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2024-05-24On September 1^{st} and 8^{th}, Physical Review Letters (PRL) accepted two works by Associate Professor Hai-Zhou Lu’s group in Department of Physics and Institute for Quantum Science and Engineering. One title is “3D quantum Hall effect of Fermi arcs in topological semimetals”，the other is “Negative magnetoresistance without chiral anomaly in topological insulators”.
In the first one, they predicted a new quantum Hall effect that can occur in 3D. In a strong magnetic field, a moving charge feels a Lorentz force that is normal to both its velocity and the magnetic field, giving rise to a Hall resistance. In 1979, von Klitzing discovered that the Hall resistance of a 2D electron gas can be quantized into a series of plateaus in terms of (h/e^{2})/n, where e is the elementary charge, h is Planck’s constant, n is an integer known as “Chern numnber” (named after mathematician Shiing-Shen Chern). This quantized Hall effect opened the door towards a large field of research on topological phases of matter, leading to three Nobel Prizes in physics (1985 von Klitzing, 1998 Tsui, Stormer, Laughlin; 2006 Thouless, Haldane, Kosterlitz). The quantum Hall effect is because the cyclotron motion of a 2D electron gas quantizes its energy spectrum into Landau levels under strong magnetic fields. The Landau levels can form 1D dissipationless conducting channels at the edges of a sample, each contributes a Hall conductance of e^{2}/h，resulting the quantized Hall resistance (Figure 1). In 3D, the Hall resistance also depends on thickness, so usually there is no quantized Hall effect.
Figure 1. The quantum Hall effect.
In their new work, Hai-Zhou Lu and his colleagues revealed that, a 3D quantum Hall effect can be realized in a topological semimetal (Figure 2). Topological semimetal is a new family member of topological phases of matter. They have topologically protected surface states, dubbed the Fermi arcs. Because of topological constraint, the Fermi arc at a single surface can occupy only a certain area in momentum space, so it cannot support a complete cyclotron motion and quantum Hall effect. However, they found that, electrons can perform half of a cyclotron at one surface, then tunnel to the opposite surface via the Weyl nodes, and complete the other half of the cyclotron motion. The Weyl nodes are points at which the conduction and valence bands touch in a topological semimetal. According to the uncertainty principle of quantum mechanics, the Weyl nodes are singularities in momentum and energy, so they are infinite in space and time. In principle, they can connect two Fermi arcs infinitely far away from each other. This mechanism is similar to the wormhole effect of general theory of relativity, i.e., two low-dimensional space-time can be connected by a higher-dimensional singularity. Signatures of this “wormhole” tunneling assisted 3D quantum Hall effect probably have been probed by recent experiments (Uchida et al., APS March Meeting A44.00005 (2017); Zhang et al., arXiv:1612.05873v2, Nature Commun. to appear).
Figure 2. 3D quantum Hall effect of Fermi arcs in a topological semimetal and the “wormhole” effect.
In the other work, they gave a possible explanation to some confusing experiments on topological insulators. A magnetic field usually prevents electrons from moving forward, so usually in non-ferromagnetic materials the resistance increases with increasing magnetic field, giving rise to a positive magnetoresistance. It is rare in nature to observe a negative magnetoresistance (except the weak localization effect), i.e., the resistance drops with increasing magnetic field, in particular at higher temperatures. Since 2010, a negative magnetoresistance has been observed in topological insulators and topological semimetals. Since 2013, the negative magnetoresistance in topological semimetals has been interpreted as a result of the chiral anomaly, that is, the quantization breaks the chiral symmetry, a concept from high-energy physics. However, in topological insulators, there is no well-defined chirality, not to mention the chiral anomaly. To look for the answer to this confusion, they tried to start from a more fundamental formulism, the Sundaram-Niu equations of motion. According to the equations, an anomalous current can arise as long as there is a nontrivial distribution of the Berry curvature (a “magnetic field” in momentum space, named after British theoretical physicist Michael Berry, who got Ig Nobel Prize in 2000 with A. Geim, who has a real Nobel Prize as co-discoverer of graphene). The anomalous current increases with increasing magnetic field, in other words, it reduces the resistance and leads to a negative magnetoresistance. To verify their theory, Hai-Zhou Lu and his colleagues have performed a huge amount of numerical simulations using the high-performance computing facilities in the Department of Physics at SUSTech. Eventually, they arrived at a good agreement between the experiments and their theoretical results. This is by far the best understanding to the novel negative magnetoresistance in topological insulators (Figure 3).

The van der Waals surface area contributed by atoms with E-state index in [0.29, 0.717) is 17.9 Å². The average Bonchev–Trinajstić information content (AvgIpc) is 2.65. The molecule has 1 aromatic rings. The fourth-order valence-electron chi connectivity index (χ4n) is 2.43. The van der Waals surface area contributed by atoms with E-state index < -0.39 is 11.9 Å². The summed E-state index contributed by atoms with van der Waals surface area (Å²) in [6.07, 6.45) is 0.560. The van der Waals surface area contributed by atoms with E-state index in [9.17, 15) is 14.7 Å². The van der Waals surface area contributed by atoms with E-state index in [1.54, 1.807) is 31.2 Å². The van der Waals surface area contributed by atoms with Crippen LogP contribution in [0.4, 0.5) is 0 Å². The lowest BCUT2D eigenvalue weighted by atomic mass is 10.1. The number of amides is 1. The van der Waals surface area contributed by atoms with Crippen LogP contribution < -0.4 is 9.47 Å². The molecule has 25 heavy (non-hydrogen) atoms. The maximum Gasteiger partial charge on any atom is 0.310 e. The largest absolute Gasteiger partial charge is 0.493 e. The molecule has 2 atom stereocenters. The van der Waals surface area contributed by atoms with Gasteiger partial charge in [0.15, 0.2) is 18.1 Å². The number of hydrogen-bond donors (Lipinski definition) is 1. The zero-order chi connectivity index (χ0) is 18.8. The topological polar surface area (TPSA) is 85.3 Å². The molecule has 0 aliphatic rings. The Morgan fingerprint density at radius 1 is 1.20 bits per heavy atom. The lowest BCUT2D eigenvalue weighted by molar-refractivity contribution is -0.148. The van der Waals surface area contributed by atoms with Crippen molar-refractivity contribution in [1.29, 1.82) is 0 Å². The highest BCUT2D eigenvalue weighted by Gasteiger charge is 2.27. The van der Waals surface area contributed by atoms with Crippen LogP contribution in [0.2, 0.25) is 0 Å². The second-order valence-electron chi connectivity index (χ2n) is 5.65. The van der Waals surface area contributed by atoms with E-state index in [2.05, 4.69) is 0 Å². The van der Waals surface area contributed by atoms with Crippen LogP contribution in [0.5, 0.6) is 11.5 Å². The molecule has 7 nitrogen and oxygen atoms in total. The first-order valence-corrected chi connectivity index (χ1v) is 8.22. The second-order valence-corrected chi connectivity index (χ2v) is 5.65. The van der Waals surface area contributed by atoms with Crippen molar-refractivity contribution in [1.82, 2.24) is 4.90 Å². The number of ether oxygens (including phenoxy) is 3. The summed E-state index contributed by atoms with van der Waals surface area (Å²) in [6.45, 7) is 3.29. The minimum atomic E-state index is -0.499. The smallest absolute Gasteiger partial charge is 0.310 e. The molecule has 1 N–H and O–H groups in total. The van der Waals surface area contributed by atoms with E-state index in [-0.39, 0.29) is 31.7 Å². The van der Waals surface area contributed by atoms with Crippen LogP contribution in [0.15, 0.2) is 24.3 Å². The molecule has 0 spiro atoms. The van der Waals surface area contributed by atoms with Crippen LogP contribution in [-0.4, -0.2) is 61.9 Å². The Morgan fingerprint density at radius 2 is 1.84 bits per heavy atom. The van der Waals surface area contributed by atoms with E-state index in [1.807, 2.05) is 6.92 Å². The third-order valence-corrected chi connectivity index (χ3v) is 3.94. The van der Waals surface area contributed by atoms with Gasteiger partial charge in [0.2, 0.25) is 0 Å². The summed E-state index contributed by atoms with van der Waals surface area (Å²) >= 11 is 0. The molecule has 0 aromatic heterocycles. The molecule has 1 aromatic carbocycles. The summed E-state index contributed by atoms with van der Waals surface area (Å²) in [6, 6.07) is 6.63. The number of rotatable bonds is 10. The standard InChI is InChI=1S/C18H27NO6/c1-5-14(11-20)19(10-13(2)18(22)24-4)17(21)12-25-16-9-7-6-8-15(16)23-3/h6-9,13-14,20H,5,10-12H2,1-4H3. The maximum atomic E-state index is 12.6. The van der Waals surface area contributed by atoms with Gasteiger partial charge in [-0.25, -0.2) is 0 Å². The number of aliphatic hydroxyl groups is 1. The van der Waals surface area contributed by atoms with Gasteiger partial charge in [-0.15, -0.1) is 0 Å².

Figure 3. (a) The Berry curvature in a topological insulator. (b)-(d) The comparison of the negative magnetoresistance in the experiments and theory.
These works were supported by MOST, NNSFC, Guangdong Province, Shenzhen Key Lab, and SUSTech.
The papers can be found at
C. M. Wang, H. P. Sun, H. Z. Lu*, and X. C. Xie, arXiv: 1705.07403, PRL (2017).
X. Dai, Z. Z. Du, and H. Z. Lu*, arXiv:1705.02724, PRL (2017).
https://journals.aps.org/prl/accepted/4e078Y2aR041f562a25360b1197b67a9043020ac0
https://journals.aps.org/prl/accepted/b5071Yd9Rcb1916d12262100c42e6664af2ed6540